UK supermarket giant Sainsbury’s Plc is writing off $462 million in redundant IT assets and supply chain systems, and renegotiating its $3 billion business transformation outsourcing project with Accenture following a swathe of IT-related problems.
Announcing the group’s strategy review intended to turn around the ailing supermarket chain’s business, Sainsbury’s CEO Justin King said: The Business Transformation Programme has not realised many of the anticipated performance improvements and cost benefits and distracted us from investing in and delivering the customer offer. In particular the challenges this has presented have made it more difficult for our store colleagues to deliver an acceptable level of service to customers. This has led to declining market share.
London, UK-based Sainsbury’s said that the IT systems project had, failed to deliver the anticipated increase in productivity and the costs today are a greater proportion of sales than they were four years ago. As a result, it said it will be writing off 140 million pounds ($250 million) from redundant IT systems, and 120 million pounds ($213.6 million) from automated equipment in the new fulfilment centers. It also lost some 30 million pounds ($53.4 million) in the value of its stock from disruptions caused by the IT systems.
Accenture commented on Sainsbury’s review with a statement distancing itself from the fallout: We are responsible for the IT transformation program at Sainsbury’s, including some of the supply chain systems. However the IT automation systems within Sainsbury’s four new automated depots are not…under the scope of the existing contract.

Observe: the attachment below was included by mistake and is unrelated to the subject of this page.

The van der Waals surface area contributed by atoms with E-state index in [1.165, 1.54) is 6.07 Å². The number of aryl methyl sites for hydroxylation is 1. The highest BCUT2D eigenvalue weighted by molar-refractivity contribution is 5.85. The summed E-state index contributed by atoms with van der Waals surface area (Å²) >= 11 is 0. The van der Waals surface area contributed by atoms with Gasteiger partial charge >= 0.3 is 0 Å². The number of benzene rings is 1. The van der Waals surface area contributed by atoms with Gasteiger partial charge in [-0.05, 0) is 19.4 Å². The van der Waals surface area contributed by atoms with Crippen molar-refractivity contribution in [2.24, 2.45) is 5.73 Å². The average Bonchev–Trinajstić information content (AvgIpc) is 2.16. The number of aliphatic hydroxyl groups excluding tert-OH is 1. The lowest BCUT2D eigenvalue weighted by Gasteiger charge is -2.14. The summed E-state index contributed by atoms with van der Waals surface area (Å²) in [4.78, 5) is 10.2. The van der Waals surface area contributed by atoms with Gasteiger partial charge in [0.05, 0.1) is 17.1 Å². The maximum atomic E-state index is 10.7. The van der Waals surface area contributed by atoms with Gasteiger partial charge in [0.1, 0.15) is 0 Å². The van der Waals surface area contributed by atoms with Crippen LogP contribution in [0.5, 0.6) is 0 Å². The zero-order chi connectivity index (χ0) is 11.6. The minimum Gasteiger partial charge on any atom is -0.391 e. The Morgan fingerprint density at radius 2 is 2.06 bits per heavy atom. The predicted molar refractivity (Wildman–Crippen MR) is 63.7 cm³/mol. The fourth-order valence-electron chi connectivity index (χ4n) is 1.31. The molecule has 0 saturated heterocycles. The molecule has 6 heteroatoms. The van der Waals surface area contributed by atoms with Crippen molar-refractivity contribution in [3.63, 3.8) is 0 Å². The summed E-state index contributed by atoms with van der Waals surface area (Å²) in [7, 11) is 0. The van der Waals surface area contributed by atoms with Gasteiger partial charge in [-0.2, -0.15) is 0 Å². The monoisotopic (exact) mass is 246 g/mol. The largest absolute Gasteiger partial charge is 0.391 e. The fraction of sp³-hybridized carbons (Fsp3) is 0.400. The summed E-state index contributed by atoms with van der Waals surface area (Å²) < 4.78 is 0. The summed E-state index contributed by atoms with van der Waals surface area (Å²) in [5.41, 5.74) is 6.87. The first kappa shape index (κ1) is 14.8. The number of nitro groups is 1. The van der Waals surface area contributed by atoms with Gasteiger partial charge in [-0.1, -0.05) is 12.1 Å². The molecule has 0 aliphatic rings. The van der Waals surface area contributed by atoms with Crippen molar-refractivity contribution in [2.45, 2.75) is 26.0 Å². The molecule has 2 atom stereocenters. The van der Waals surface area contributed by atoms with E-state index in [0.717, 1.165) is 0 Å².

The project was hailed by Accenture as one of its flagship BTO deals, and the largest of its kind in the supermarket retail sector, intended to transform the way Sainsbury’s delivered goods and services to its customers through new IT and supply chain systems.
Accenture was hired back in August 2000 under the watch of former CEO Sir Peter Davis, to take over the management of the payroll and IT infrastructure underpinning Sainsbury’s 530 stores, in a seven-year deal that saw some 800 Sainsbury’s staff transfer to the outsourcer. The deal formed part of Sainsbury’s 1.8 billion pound ($3.2 billion) business transformation program designed to help it recover ground in an intensely competitive sector. Sainsbury’s had been expecting to generate savings of 35 million pounds ($62.3 million) annually through the outsourcing deal, from its initial 200 million pounds ($356 million) IT budget. The deal had been extended for an additional three years in February 2004, giving the contract an expiration date of 2010.
However the failure of large parts of the project have forced Sainsbury’s into taking action. It said that the project with Accenture will now be renegotiated, to involve the company [Sainsbury’s] more fully in the selection and implementation of systems and IT solutions. Sainsbury’s will also slow down the roll out of future systems and upgrades, focusing on existing systems, in particular the forecasting and scheduling tools. It also sees certain systems being unusable, with others requiring more investment to simplify and improve their functionality.
Sainsbury’s said it is also now re-building internal capability within its IT department, which will mean it being less reliant on Accenture for IT delivery. It made some move towards this end back in January 2004, when Sainsbury’s acquired Swan Infrastructure Plc, its IT services contractor that is employed on the outsourcing deal with Accenture.
Sainsbury’s paid a total of 553 million pounds ($940 million) to purchase the Swan business from parent Barclays UK Infrastructure Fund in a move that aimed to simplify the structure of its outsourcing project with Accenture and to create a direct commercial relationship with it.
Following the business review, Sainsbury’s aims to reduce operating costs by 400 million pounds ($712 million) by 2007/8, of which 50 million pounds ($89 million) will be in the supply chain, and a further 40 million pounds ($71.2 million) in IT.
Accenture attempted to smooth over the cracks commenting, We have a good relationship with Sainsbury’s, which has developed over the past four years…We look forward to continuing our work with them.